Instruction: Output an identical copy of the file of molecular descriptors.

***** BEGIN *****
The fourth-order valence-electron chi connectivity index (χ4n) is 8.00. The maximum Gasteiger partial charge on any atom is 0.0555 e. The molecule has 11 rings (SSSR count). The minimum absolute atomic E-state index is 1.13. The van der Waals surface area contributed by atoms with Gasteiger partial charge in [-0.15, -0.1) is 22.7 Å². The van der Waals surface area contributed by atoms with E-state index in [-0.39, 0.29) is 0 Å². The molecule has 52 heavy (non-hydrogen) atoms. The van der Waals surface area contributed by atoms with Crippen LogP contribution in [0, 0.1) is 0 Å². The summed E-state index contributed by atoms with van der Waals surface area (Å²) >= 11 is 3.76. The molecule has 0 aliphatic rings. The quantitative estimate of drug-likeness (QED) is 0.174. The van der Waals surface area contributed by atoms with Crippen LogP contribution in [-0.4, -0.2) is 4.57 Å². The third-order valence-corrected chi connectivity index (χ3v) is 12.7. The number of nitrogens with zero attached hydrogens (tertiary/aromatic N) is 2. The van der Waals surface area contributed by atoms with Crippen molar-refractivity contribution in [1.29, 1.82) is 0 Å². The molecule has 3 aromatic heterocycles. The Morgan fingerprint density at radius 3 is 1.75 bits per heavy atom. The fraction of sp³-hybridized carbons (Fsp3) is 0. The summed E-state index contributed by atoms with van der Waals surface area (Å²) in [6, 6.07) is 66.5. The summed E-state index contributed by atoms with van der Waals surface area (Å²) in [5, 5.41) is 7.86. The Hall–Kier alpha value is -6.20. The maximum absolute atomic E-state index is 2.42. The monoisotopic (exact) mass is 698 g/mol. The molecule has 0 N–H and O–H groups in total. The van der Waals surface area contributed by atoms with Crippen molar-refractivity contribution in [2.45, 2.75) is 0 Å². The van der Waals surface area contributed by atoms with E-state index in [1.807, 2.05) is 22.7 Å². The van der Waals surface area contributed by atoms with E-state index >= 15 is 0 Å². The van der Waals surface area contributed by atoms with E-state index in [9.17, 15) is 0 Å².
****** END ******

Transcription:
The fourth-order valence-electron chi connectivity index (χ4n) is 8.00. The maximum Gasteiger partial charge on any atom is 0.0555 e. The molecule has 11 rings (SSSR count). The minimum absolute atomic E-state index is 1.13. The van der Waals surface area contributed by atoms with Gasteiger partial charge in [-0.15, -0.1) is 22.7 Å². The van der Waals surface area contributed by atoms with E-state index in [-0.39, 0.29) is 0 Å². The molecule has 52 heavy (non-hydrogen) atoms. The van der Waals surface area contributed by atoms with Crippen LogP contribution in [0, 0.1) is 0 Å². The summed E-state index contributed by atoms with van der Waals surface area (Å²) >= 11 is 3.76. The molecule has 0 aliphatic rings. The quantitative estimate of drug-likeness (QED) is 0.174. The van der Waals surface area contributed by atoms with Crippen LogP contribution in [-0.4, -0.2) is 4.57 Å². The third-order valence-corrected chi connectivity index (χ3v) is 12.7. The number of nitrogens with zero attached hydrogens (tertiary/aromatic N) is 2. The van der Waals surface area contributed by atoms with Crippen molar-refractivity contribution in [1.29, 1.82) is 0 Å². The molecule has 3 aromatic heterocycles. The Morgan fingerprint density at radius 3 is 1.75 bits per heavy atom. The fraction of sp³-hybridized carbons (Fsp3) is 0. The summed E-state index contributed by atoms with van der Waals surface area (Å²) in [6, 6.07) is 66.5. The summed E-state index contributed by atoms with van der Waals surface area (Å²) in [5, 5.41) is 7.86. The Hall–Kier alpha value is -6.20. The maximum absolute atomic E-state index is 2.42. The monoisotopic (exact) mass is 698 g/mol. The molecule has 0 N–H and O–H groups in total. The van der Waals surface area contributed by atoms with Crippen molar-refractivity contribution in [2.45, 2.75) is 0 Å². The van der Waals surface area contributed by atoms with E-state index in [1.807, 2.05) is 22.7 Å². The van der Waals surface area contributed by atoms with E-state index >= 15 is 0 Å². The van der Waals surface area contributed by atoms with E-state index in [9.17, 15) is 0 Å².